TANAUAN, Leyte, Nov. 8, 2016 – Three years after Super Typhoon Yolanda, over a thousand Catholic faithful, led by Palo Archbishop John Forrosuelo Du, honored the Blessed Virgin Mary under the new title Our Lady of Hope of Palo.
The prelate, a Marian devotee, said that a person who has faith “knows in his heart that Jesus is there for him” like the Our Lady of Hope who carries Jesus, reminding the faithful that Jesus is with her.
Du said further, “Only Jesus saves us when we place our hope in the Lord, we feel safe.”
“True faith works true love,” he added.
In his homily, Du said he anticipated the possible occurrence of another calamity similar to Super Typhoon Yolanda. “We know that a calamity like Super Typhoon Yolanda will not be the last due to climate change.”
Should this happen, Du noted: “Our best weapons are faith, hope, and love.”
“We must not fear, it is rather our enemy [who] exposes us to dominion of the evil.” He said “the antidote of fear is faith,” saying only those who believe will understand and those who believe in Jesus will never live in darkness.
“We are still in the process of rehabilitation; look at the people around you; give, share, do not be selfish and self-centered,” Du said.
The faithful can carry out their mission with the Mother of God accompanying them, he added.
Our Lady of Hope of Palo, who is depicted carrying the Child Jesus holding a rosary, with an imploring child at her feet demonstrates the virtues of faith, hope, and love. According to Du, the child symbolizes the children who sought Mary’s intercession during the typhoon.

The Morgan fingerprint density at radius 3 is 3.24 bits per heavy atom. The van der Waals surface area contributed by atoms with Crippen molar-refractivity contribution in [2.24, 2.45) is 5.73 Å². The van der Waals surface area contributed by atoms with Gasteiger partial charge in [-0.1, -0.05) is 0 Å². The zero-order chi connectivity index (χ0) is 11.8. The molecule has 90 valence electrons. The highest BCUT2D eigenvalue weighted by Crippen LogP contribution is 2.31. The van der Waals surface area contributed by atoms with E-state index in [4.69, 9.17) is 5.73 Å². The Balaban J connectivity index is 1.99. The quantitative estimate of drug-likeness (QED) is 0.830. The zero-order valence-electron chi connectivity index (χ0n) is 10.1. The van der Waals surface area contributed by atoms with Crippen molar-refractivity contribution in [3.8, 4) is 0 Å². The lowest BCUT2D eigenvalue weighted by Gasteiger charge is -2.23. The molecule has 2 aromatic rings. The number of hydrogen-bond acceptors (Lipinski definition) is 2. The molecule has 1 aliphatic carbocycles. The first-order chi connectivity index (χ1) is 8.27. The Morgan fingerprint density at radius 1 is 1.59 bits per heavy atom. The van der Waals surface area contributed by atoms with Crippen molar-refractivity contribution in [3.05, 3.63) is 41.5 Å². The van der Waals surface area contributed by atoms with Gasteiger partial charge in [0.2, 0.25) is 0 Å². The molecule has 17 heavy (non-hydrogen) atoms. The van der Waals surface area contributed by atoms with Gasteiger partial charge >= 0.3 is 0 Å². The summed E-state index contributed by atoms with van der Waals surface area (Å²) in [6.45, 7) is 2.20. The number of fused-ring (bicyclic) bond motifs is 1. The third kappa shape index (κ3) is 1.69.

The newly-introduced devotion to the Holy Mother of God under this new title, whose feast will be celebrated on Nov. 8 beginning this year, is a sign of gratitude to Mary for her protection during the typhoon and continued guidance to those rebuilding their lives.
During the Holy Mass to commemorate Super Typhoon Yolanda’s 3rd anniversary as well as to celebrate the feast of Our Lady of Hope of Palo, Du and Caceres Archbishop Rolando Tria Tirona emphasized the need for cooperation, gratitude, and prayer three years after the natural disaster.
“Memory is a reason why we are all here, it open to gratitude and prayer. Without gratitude and prayer, we are stale,” said the Caceres prelate.
About 500 residents of this coastal town died during the storm surge or got buried under the rubble of the hurricane-like typhoon three years ago today.
Gawad Kalasag awardee
Aid from government and private initiatives hastened the recovery and rehabilitation of the town, moving the Natl Disaster Risk Reduction and Management Council to grant it the Gawad Kalasag award, which recognizes LGUs, NGOs, individuals, and groups for “outstanding contribution in the field of DRRM and humanitarian assistance.”
“Death awakens us that there are people who love us, that there are people around us who can help,” said Tria Tirona.
He said, representatives from Caritas Philippines and other Caritas organizations abroad came to Tanauan due to their admiration for the super typhoon survivors.
“You provided us with inspiration on how to stand up again and to move forward,” he added.
Tria Tirona likened the people’s ability to rise above the destruction with Jesus’ agony and resurrection.
“Jesus fell three times, he stood up three times; on the third day He resurrected in glory,” he explained.
The prelate said the survivors’ indomitable spirit is seen because “you value your life, your family and the people around you.” (Eileen Nazareno-Ballesteros / CBCPNews)